Friday, June 4, 2010

eminent domain in labor law - an explanation

I was intentionally not clear in a recent comment I made on an Acemoglu and Wolitzky paper about the economics of labor coercion. I wanted to elicit first reactions, comments, "flames" of all kind. I didn't receive any of that! So I'm going to elaborate on my point, because I do think it's an interesting one -- if somewhat "out there". Maybe you'll get angrier, or agree with me even more, once you hear me out.

I'm separating out two arguments: one concerning property law and the other concerning labor law. My argument is that the two are remarkably similar in their implications for a story of social definition of property and economic growth.

Property law

Historically, under various reasonable use criteria, canal development was given a green light to infringe on the rights small mill owners had over the use of water power from local streams to power their mills. Canals were a diversion of water from these sources and caused much property damage to these mill owners in the process.

In these cases, voluntary Coasean bargaining between the canal projects and the mill owners broke down, but not because transactions costs were too high. Voluntary bargaining broke down because the legal system had developed an ideology that was fundamentally in favor of larger-scale property development in the interests of the community.

Coasean models of eminent domain argue that this rule leads to property values that are lower than the market value of surrounding properties. The reason is that if property rights are unclear for the original owner of the property, there is less incentive to develop your own property, and more of an incentive to develop in outside regions. In other words, you have a misallocation of resources leading to socially suboptimal arrangements.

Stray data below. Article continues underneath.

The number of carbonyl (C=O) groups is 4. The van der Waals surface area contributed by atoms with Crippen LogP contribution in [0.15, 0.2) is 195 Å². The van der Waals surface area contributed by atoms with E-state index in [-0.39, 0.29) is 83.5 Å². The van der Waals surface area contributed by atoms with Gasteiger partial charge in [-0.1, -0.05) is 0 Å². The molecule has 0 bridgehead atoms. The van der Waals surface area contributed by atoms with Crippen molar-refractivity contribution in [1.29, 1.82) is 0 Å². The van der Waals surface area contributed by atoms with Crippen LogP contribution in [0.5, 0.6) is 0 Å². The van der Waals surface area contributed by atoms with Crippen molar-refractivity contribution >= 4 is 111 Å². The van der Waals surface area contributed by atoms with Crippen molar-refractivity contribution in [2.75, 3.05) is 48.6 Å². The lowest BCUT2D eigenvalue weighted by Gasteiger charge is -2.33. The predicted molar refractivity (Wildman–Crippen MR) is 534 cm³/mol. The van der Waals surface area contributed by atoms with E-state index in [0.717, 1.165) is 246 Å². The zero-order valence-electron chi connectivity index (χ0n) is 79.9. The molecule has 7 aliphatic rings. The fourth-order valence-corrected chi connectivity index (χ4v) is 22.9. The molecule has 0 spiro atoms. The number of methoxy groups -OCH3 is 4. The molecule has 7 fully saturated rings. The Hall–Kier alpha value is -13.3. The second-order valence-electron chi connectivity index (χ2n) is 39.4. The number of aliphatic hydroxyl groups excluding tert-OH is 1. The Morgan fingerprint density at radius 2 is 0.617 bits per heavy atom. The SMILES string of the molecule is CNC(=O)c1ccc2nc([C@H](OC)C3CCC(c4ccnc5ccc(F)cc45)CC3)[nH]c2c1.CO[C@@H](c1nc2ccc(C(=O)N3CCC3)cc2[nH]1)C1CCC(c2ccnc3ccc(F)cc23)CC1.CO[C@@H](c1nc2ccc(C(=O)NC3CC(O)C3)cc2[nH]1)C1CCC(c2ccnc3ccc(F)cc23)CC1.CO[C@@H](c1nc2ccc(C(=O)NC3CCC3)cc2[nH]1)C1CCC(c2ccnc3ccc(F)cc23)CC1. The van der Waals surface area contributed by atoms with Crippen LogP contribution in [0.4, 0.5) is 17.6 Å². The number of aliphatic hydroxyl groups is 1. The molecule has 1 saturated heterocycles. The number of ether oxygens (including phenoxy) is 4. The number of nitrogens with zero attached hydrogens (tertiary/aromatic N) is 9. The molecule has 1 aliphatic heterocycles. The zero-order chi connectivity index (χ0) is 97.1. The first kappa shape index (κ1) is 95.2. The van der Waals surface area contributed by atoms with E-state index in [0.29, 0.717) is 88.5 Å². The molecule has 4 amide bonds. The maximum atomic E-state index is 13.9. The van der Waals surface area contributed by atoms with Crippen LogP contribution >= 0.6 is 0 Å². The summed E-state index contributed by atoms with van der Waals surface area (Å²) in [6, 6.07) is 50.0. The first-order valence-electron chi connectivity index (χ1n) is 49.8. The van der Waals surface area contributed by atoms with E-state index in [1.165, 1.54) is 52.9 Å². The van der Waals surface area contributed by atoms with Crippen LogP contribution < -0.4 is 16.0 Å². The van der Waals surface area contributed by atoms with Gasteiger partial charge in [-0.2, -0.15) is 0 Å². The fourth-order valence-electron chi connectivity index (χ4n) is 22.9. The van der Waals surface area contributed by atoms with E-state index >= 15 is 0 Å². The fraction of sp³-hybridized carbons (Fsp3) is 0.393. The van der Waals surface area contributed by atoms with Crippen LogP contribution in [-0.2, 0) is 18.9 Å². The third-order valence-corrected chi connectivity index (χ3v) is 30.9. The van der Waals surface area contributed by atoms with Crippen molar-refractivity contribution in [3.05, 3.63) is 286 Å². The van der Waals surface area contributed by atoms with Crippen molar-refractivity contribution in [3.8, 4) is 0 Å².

Labor law

Imagine for a moment a spectrum of potential wages given to a worker. On the lower end of the spectrum, you have the least amount of money a worker is willing to accept at a job. Call this a reservation wage. Between that reservation wage and the actual wage of the worker, the contract wage, you have a gap. That gap has been interpreted by some to be roughly the amount the worker "has to lose" in their job -- if you increase the gap, the worker may be more obedient. Nevertheless, it's clear in such an analysis that many variables are affecting the worker's property in his or herself -- his or her labor power. How to increase the gap?

Keep the spectrum in your mind again. On the left is reservation wage, the right is the contract wage. If you increase the gap by raising the contract wage, the incentives align and you may elicit more effort out of the worker. That expands the gap from the right. However, you can also increase the gap by lowering the reservation wage. Expand the gap from the left. You might do that by threatening various things if the worker leaves. Deny him or her compensation for the time he or she did work. Or if he or she gets hurt on the job, make it difficult to gain compensation for this as well.